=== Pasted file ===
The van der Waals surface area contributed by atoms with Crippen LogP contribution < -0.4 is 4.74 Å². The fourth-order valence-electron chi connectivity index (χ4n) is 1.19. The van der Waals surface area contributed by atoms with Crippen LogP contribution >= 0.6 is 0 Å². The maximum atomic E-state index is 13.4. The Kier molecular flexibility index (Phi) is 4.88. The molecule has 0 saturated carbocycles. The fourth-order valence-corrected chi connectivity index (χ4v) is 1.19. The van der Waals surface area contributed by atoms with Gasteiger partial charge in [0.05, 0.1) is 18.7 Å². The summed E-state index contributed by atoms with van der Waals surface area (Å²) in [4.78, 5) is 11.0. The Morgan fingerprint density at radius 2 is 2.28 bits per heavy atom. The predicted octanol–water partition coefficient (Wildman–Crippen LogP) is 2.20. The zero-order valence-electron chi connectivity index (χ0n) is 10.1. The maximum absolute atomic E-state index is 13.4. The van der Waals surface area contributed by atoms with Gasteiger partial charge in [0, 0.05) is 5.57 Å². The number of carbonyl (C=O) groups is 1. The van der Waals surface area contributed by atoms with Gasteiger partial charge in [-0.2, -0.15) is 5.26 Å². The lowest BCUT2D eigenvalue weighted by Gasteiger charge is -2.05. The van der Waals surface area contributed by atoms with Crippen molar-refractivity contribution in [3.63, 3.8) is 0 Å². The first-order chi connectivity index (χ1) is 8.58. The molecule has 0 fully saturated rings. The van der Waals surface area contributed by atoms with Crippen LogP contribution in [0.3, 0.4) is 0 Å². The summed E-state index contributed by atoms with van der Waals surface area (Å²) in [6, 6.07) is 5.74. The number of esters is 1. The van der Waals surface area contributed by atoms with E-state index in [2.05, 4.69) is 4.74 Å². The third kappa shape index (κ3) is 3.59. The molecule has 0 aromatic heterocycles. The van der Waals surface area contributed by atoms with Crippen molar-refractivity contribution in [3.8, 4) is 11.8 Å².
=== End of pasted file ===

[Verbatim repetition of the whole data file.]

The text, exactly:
The van der Waals surface area contributed by atoms with Crippen LogP contribution < -0.4 is 4.74 Å². The fourth-order valence-electron chi connectivity index (χ4n) is 1.19. The van der Waals surface area contributed by atoms with Crippen LogP contribution >= 0.6 is 0 Å². The maximum atomic E-state index is 13.4. The Kier molecular flexibility index (Phi) is 4.88. The molecule has 0 saturated carbocycles. The fourth-order valence-corrected chi connectivity index (χ4v) is 1.19. The van der Waals surface area contributed by atoms with Gasteiger partial charge in [0.05, 0.1) is 18.7 Å². The summed E-state index contributed by atoms with van der Waals surface area (Å²) in [4.78, 5) is 11.0. The Morgan fingerprint density at radius 2 is 2.28 bits per heavy atom. The predicted octanol–water partition coefficient (Wildman–Crippen LogP) is 2.20. The zero-order valence-electron chi connectivity index (χ0n) is 10.1. The maximum absolute atomic E-state index is 13.4. The van der Waals surface area contributed by atoms with Gasteiger partial charge in [0, 0.05) is 5.57 Å². The number of carbonyl (C=O) groups is 1. The van der Waals surface area contributed by atoms with Gasteiger partial charge in [-0.2, -0.15) is 5.26 Å². The lowest BCUT2D eigenvalue weighted by Gasteiger charge is -2.05. The van der Waals surface area contributed by atoms with Crippen molar-refractivity contribution in [3.63, 3.8) is 0 Å². The first-order chi connectivity index (χ1) is 8.58. The molecule has 0 fully saturated rings. The van der Waals surface area contributed by atoms with Crippen LogP contribution in [0.3, 0.4) is 0 Å². The summed E-state index contributed by atoms with van der Waals surface area (Å²) in [6, 6.07) is 5.74. The number of esters is 1. The van der Waals surface area contributed by atoms with E-state index in [2.05, 4.69) is 4.74 Å². The third kappa shape index (κ3) is 3.59. The molecule has 0 aromatic heterocycles. The van der Waals surface area contributed by atoms with Crippen molar-refractivity contribution in [3.8, 4) is 11.8 Å².